SA is fourth in a UN report on femicide, based on 2011 figures
Women in Africa are most likely to be killed by a spouse or family member, with a rate of nearly 70%compared to 38% in Europe
Paris — Every day in 2017, 137 women and girls were intentionally killed by their partner or a family member somewhere in the world, according to UN statistics.
This adds up to more than 50,000 women’s lives ended by those closest to them, a scourge blamed on deep-rooted gender inequality and damaging stereotypes of women as weaker and less valuable members of society.
Here is an overview of the worldwide killings of women, or femicide.
In 2017, some 87,000 women and girls were murdered worldwide, according to a 2018 report of the UN Office on Drugs and Crime (UNODC).
Of these, 58% had their life taken by someone in their inner circle — 30,000 by their spouse or intimate partner, and another 20,000 by a member of their own family. The report showed that men were four times more likely than women to fall victim to homicide (they form 80% of all murder victims) but, more often than not, died at the hands of a stranger.
Fewer than one in five murdered men were killed by their life partner, compared to 82% for women.
Women in Africa are most likely to be killed by a spouse or family member, with a rate of nearly 70% (19,000 murders) compared to 38% (3,000 murders) in Europe, the region with the smallest share, said the UNODC.
In absolute numbers, Asia had the most severe toll, with 20,000 women killed by a partner or family member in 2017.
Husbands, fathers, brothers, mothers
The high murder rate among women is a consequence of rampant gender-based violence (GBV). Nearly a third of women who have been in a relationship reported having experienced physical or sexual violence at the hands of their partner, or a non-partner, according to a report by the World Health Organisation (WHO).
“Many of the victims of ‘femicide’ are killed by their current and former partners, but they are also killed by fathers, brothers, mothers, sisters and other family members because of their role and status as women,” said the UNODC.
These killings, it added, do “not usually result from random or spontaneous acts, but rather from the culmination of prior GBV. Jealousy and fear of abandonment are among the motives.”
The WHO report also blamed “unequal power of women relative to men” and the “normative use of violence to resolve conflict”.
Emergencies such as poverty, war and humanitarian crises make women even more vulnerable.
Countries topping a UN-compiled list of “intentional homicides, female” are mostly in Latin America and Africa, regions which struggle with gang and ethnic wars, unemployment and privation.
Topping the list is El Salvador with 13.9 out of every 100,000 women murdered in 2017, followed by Jamaica with 11 per 100,000 in the same year.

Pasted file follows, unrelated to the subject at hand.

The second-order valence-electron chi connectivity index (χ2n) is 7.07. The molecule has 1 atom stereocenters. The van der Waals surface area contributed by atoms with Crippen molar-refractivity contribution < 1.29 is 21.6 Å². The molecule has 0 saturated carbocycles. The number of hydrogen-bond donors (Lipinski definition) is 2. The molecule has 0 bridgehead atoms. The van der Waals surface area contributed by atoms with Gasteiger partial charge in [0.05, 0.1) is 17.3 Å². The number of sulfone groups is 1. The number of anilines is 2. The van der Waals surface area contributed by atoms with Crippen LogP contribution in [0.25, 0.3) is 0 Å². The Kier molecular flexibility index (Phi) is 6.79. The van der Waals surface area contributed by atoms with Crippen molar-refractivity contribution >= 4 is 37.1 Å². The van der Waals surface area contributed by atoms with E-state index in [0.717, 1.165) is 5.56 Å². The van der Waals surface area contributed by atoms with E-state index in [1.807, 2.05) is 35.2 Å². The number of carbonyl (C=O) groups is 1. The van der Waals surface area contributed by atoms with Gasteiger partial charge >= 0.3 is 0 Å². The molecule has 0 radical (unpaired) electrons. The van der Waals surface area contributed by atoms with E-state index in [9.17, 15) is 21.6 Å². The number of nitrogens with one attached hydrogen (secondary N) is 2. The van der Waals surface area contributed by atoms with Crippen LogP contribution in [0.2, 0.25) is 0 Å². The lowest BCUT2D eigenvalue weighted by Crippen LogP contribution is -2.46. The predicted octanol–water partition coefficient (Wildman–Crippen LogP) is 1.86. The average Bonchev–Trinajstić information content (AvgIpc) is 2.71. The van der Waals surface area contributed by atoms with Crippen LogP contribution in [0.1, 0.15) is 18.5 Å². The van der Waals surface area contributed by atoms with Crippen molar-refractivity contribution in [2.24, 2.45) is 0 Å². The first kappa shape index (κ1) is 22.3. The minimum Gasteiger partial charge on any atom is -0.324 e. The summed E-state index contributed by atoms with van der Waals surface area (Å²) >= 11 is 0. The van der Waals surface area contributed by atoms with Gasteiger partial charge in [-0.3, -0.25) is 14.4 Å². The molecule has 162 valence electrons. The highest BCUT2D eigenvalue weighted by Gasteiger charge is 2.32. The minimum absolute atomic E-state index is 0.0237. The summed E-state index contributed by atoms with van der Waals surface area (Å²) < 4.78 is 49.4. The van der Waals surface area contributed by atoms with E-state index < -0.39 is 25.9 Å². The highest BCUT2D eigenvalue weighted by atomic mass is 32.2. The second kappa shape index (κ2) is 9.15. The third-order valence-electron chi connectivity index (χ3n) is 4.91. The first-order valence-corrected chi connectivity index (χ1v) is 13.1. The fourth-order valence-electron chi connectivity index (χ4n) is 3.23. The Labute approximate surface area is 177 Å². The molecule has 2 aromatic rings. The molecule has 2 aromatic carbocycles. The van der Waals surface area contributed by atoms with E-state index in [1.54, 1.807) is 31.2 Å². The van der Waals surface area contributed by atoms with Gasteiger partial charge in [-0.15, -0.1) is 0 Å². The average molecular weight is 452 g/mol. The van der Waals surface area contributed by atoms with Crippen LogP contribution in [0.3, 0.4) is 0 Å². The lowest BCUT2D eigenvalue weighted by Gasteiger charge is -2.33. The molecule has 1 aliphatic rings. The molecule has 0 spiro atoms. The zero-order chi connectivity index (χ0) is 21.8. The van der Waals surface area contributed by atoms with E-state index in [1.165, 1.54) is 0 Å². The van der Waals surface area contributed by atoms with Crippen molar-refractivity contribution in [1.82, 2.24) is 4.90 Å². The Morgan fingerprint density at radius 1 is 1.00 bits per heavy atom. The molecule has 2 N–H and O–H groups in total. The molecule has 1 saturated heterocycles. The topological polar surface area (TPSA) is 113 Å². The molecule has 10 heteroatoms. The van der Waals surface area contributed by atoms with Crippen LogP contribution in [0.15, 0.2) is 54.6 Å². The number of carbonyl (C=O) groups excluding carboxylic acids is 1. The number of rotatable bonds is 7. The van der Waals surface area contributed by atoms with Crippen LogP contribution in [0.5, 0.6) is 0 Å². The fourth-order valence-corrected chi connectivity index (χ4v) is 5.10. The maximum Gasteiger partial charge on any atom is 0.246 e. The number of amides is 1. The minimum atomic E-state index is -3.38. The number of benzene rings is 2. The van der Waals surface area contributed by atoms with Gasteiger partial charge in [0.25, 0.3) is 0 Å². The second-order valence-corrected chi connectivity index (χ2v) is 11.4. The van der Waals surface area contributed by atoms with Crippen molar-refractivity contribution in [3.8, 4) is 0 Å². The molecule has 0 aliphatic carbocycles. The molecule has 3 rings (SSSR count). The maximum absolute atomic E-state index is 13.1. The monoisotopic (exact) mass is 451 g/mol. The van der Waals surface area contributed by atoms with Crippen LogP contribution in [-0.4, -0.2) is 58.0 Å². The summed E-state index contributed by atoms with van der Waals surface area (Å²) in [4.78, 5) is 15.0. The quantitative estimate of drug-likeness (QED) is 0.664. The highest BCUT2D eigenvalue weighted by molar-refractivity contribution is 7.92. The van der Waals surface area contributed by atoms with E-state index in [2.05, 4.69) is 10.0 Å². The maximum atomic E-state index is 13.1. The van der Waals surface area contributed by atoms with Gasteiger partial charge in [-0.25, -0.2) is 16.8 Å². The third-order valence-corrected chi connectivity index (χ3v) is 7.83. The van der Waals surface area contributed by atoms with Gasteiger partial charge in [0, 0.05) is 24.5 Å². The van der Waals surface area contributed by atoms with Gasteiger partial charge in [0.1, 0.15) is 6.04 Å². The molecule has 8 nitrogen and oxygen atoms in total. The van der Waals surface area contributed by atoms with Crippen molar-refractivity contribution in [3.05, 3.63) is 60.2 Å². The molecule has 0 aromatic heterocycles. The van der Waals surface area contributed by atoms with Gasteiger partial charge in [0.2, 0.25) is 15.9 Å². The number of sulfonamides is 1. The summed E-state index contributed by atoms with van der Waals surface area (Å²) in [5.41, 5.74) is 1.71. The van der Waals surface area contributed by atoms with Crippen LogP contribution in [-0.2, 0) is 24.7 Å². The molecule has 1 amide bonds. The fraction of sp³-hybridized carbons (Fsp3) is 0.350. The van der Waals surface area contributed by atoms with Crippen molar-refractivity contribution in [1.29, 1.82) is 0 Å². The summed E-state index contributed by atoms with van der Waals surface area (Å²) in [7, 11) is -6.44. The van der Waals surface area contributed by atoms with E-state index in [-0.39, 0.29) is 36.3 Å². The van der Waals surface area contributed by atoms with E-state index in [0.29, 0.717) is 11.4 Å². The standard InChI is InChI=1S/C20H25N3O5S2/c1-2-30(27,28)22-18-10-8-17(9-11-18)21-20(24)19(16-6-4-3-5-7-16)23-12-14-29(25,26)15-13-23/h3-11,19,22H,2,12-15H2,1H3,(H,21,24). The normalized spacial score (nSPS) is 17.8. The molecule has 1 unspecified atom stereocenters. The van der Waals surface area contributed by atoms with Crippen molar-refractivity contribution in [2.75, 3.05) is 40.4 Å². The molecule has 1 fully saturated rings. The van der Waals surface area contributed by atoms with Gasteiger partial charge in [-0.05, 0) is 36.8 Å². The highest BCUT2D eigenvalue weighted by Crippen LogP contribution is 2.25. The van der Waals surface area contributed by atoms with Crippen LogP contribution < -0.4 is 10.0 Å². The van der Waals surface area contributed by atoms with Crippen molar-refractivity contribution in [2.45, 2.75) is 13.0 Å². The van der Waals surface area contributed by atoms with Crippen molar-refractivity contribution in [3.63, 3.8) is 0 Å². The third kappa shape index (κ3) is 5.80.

The Central African Republic was in third place with 10.4 per 100,000 based on 2016 statistics, followed by SA with 9.1 per 100,000 in 2011. The real numbers are likely to be higher, with reports based on whatever data is gathered by national statistical systems — severely lacking in many countries in Africa and Asia.
Many wars, from the Democratic Republic of the Congo (DRC) and Burundi to Kosovo and Iraq, are known for the tactic of targeting women, who are raped, beaten, taken as sex slaves, and often killed, as a “weapon of war”.
According to the UN, some 1,000 of the 5,000 so-called “honour killings” reported around the world every year, are committed in India. These are crimes committed by close relatives after a woman or girl is deemed to have diverted from religious or traditional mores and values — often for falling in love with a man from the wrong family, or for engaging in sex before marriage.
They are shot, stoned, burnt, buried alive, strangled, smothered, or stabbed to death with what the UN describes as “horrifying regularity”, often in countries where the laws exempt the perpetrators from punishment.
Pakistan sees hundreds of these killings every year, while in Afghanistan 243 cases were recorded between April 2011 and August 2013.
Spain is hailed in some quarters for turning the tide in the battle against femicide through a 2004 law against gender-targeted violence that sought to address the problem in different spheres simultaneously — social, educational and correctional.
About 100 special courts and police units were also set up.
Last year, 48 women were murdered in Spain, and 46 so far this year, down from 71 in 2003. Activists say the number is still too high in a country where judges are accused of bungling cases involving violence against women.
Last month, a court caused widespread anger by convicting five men accused of gang-raping a teenager of a lesser charge of sexual abuse on the grounds that she did not fight back.
There are action plans to combat violence against women in all of Canada’s 10 provinces and marital violence has fallen since 2009. “Training police has been one of the most beneficial factors,” said Manon Monastesse, of the federation of homes of refuge for women. But a woman still dies in Canada every six days at the hands of her partner, with indigenous Canadians six times more at risk.